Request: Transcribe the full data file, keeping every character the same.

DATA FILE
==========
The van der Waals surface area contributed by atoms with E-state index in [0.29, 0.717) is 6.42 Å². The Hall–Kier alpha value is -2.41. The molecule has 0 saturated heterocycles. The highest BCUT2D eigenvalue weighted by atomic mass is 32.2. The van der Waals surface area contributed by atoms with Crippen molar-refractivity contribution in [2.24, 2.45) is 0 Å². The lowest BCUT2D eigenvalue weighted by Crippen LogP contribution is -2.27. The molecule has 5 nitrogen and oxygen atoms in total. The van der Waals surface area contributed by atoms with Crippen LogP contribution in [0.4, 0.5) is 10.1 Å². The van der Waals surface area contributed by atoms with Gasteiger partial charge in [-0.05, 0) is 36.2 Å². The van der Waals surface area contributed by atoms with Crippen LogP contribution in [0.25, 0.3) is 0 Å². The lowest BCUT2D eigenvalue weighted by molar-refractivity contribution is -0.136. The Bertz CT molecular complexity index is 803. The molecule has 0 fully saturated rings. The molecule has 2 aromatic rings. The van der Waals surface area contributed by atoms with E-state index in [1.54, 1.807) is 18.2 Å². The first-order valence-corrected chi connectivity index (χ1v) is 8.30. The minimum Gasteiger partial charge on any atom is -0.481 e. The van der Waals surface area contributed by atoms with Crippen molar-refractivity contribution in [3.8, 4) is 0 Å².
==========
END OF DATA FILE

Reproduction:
The van der Waals surface area contributed by atoms with E-state index in [0.29, 0.717) is 6.42 Å². The Hall–Kier alpha value is -2.41. The molecule has 0 saturated heterocycles. The highest BCUT2D eigenvalue weighted by atomic mass is 32.2. The van der Waals surface area contributed by atoms with Crippen molar-refractivity contribution in [2.24, 2.45) is 0 Å². The lowest BCUT2D eigenvalue weighted by Crippen LogP contribution is -2.27. The molecule has 5 nitrogen and oxygen atoms in total. The van der Waals surface area contributed by atoms with Crippen LogP contribution in [0.4, 0.5) is 10.1 Å². The van der Waals surface area contributed by atoms with Gasteiger partial charge in [-0.05, 0) is 36.2 Å². The van der Waals surface area contributed by atoms with Crippen LogP contribution in [0.25, 0.3) is 0 Å². The lowest BCUT2D eigenvalue weighted by molar-refractivity contribution is -0.136. The Bertz CT molecular complexity index is 803. The molecule has 0 fully saturated rings. The molecule has 2 aromatic rings. The van der Waals surface area contributed by atoms with E-state index in [1.54, 1.807) is 18.2 Å². The first-order valence-corrected chi connectivity index (χ1v) is 8.30. The minimum Gasteiger partial charge on any atom is -0.481 e. The van der Waals surface area contributed by atoms with Crippen molar-refractivity contribution in [3.8, 4) is 0 Å².